Support is apparently a major bottleneck in the industry, with the average call to a support provider taking 39.3 hours (nearly five working days) to resolve. Investment in training is critical and 70 per cent of respondents noted that their main support issue was due to a lack of ability or understanding of the CAD software.

However, a key grumble taken from the report files the need to “identify and implement standard methods and procedures that can help reduce the unnecessary time compiling, formatting, translating and issuing data.”

Does this sound like the common list of woe that is tossed around between you and your fellow managers? Let us know what gets your goat.

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ZCorp back with black

Published 23 October 2008

Posted by Stephen Holmes

Article tagged with: 3d printing, z corporation

Develop3D were standing by as Z Corporation launched their new flagship model, the ZPrinter 650, adding black to their colour palette and displaying a bigger build area.

“It’s the first time it’s been on public display anywhere in the world,” said an excited Alan Spence, ZCorp’s UK regional sales manager at the launch. “It’s our new flagship model, it’s the biggest printer in our range. It has some key differences against our older products: A bigger build envelope, it’s the first time we’ve got five print-heads in which means we can use a black cartridge in there as well and it really improves the colour. So now we can have much bigger colour parts than before.”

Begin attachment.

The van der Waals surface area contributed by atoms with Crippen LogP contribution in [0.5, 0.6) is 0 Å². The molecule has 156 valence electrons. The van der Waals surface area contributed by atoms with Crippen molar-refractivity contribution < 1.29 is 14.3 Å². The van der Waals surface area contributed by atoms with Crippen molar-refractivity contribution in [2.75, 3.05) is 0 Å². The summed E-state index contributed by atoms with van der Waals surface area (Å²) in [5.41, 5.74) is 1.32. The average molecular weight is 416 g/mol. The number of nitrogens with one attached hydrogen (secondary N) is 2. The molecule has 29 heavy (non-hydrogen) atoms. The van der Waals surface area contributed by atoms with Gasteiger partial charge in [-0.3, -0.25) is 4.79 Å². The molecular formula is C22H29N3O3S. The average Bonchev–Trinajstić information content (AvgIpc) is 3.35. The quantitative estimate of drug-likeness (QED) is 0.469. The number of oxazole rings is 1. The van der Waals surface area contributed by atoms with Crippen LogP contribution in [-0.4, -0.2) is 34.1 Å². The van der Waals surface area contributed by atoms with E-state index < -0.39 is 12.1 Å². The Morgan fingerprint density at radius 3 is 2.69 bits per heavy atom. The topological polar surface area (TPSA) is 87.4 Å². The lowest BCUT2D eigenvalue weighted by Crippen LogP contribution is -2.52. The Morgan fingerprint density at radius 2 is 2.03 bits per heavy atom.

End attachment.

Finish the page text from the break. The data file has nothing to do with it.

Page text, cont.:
Examples of the new machine’s prowess were on display, making full use of the increased build size of 10x15x8 inches, and revealing a greater depth and consistency of colour. Although they still lacked a lifelike sheen, the 24-bit colour and 600 x 540 dpi resolution was a big step forward from the usual ‘washed-out’ results from 3D printers.

“The 650 is even more highly integrated then previous products in the range, so its more end to end - sending the job to print, de-powdering it, and infiltrating it are now all done situated in the machine,” added Alan, “It’s a truly office friendly product, all you need is a 13 amp plug and a printer cable and you’re in business.”